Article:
Apple could introduce an "Explicit" category to its App Store, as suggested by developers who saw a tab for adult-themed apps appear briefly as a primary category in the iTunes Connect system. Whether Apple was testing code or yanked the category after news leaked remains to be seen. Apple's head of worldwide product marketing Philip Schiller indicated in an interview with The New York Times that the company had pulled controversial apps from the App Store in response to complaints.
Apple could be considering an "Explicit" category for apps sold in
its popular App Store, according to online reports. Such a category could
potentially allow the company to sidestep outside concerns over some of its
third-party developers' products while continuing to collect revenue from those
, which quoted an unnamed developer in a Feb. 24 posting, Apple
introduced "Explicit" as a possible primary category for application
submissions in its iTunes Connect system. That category has since disappeared,
raising questions about whether Apple was testing the interface or decided to
pull back after the news leaked.
If Apple eventually introduces the category, odds are it will feature
restrictions to prevent it from being accessed by minors. Various groups have
raised concerns over adult-themed apps available for download in the App Store.
to a Feb. 18 report on TechCrunch
, developer Jon Atherton received an
e-mail signed by "iPhone App Review" stating that one of his
applications contained "content that we had originally believed to be
suitable for distribution. However, we have recently received numerous
complaints from our customers about this type of content, and have changed our
The e-mail ended with: "We have decided to remove any overtly [adult]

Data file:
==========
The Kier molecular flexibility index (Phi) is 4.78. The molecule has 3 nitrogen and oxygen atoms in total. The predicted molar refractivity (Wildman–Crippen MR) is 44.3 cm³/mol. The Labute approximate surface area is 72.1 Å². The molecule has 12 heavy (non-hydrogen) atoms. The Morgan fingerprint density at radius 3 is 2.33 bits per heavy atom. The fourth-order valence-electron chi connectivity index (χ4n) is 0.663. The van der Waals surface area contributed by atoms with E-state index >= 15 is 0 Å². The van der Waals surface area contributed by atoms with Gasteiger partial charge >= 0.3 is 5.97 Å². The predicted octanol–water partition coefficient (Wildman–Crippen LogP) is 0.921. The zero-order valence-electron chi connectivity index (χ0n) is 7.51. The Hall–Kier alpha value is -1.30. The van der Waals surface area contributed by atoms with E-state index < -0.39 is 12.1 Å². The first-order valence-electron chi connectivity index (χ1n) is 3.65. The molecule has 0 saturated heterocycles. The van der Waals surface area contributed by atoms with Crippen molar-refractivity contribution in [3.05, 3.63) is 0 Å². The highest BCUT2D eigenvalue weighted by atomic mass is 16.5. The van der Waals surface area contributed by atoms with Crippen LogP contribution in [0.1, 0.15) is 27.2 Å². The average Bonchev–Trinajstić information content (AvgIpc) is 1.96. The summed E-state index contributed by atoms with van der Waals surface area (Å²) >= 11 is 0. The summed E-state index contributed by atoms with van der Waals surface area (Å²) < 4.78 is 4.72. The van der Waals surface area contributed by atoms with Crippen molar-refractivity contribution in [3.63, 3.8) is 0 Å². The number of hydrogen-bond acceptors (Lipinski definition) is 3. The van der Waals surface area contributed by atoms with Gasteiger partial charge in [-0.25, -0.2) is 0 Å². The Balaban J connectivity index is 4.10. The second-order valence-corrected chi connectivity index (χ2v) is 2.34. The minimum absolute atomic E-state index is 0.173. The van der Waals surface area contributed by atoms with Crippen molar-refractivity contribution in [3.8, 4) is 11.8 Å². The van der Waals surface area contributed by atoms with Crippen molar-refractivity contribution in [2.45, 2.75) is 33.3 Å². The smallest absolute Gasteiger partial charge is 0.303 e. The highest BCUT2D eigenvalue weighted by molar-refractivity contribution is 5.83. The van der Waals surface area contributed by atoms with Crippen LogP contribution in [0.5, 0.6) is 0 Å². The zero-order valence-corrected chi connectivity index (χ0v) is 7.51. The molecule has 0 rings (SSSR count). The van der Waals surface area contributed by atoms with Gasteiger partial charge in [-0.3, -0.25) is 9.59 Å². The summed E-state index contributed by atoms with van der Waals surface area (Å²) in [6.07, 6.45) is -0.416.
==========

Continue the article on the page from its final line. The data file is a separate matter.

content from the App Store, which includes your application." Other
reports from around that time
indicated that Apple had indeed begun pulling
any number of explicit apps from the storefront.
A clause in the iPhone SDK agreement states, "Applications must not
contain any obscene, pornographic, offensive or defamatory content or materials
of any kind."
Philip Schiller, Apple's head of worldwide product marketing, confirmed in a Feb. 22
article in The New York Times
that "an increasing number of apps
containing very questionable content" had been pulled from the App Store.
"It came to the point where we were getting customer complaints from
women who found the content getting too degrading and objectionable," the
newspaper quotes Schiller as saying, "as well as parents who were upset
with what their kids were able to see." However, Apple also let apps for
Sports Illustrated's swimsuit issue and some established publications remain.
Apple has seen its App Store expand rapidly, with research firm IDC
predicting the number of apps will grow to 300,000 by the end of 2011. With
that growth, though, has come increased pressure on the company to regulate the
contents of its digital store shelves.
In April 2009, Apple pulled a "Baby Shaker" app, which let users
shake their iPhone in order to presumably kill a virtual infant, after protests
from a number of groups. It followed that in May by yanking "Me So
Holy," which had attracted protests for its perceived religious
In addition to pulling apps in response to protests, Apple also began taking
down programs by developers who allegedly posted false positive reviews, as
it did in December when it removed 1,000 applications by Molinker.
stringency may increase as third-party developers begin creating programs for
the company's upcoming iPad tablet PC, which utilizes the new iPhone SDK 3.2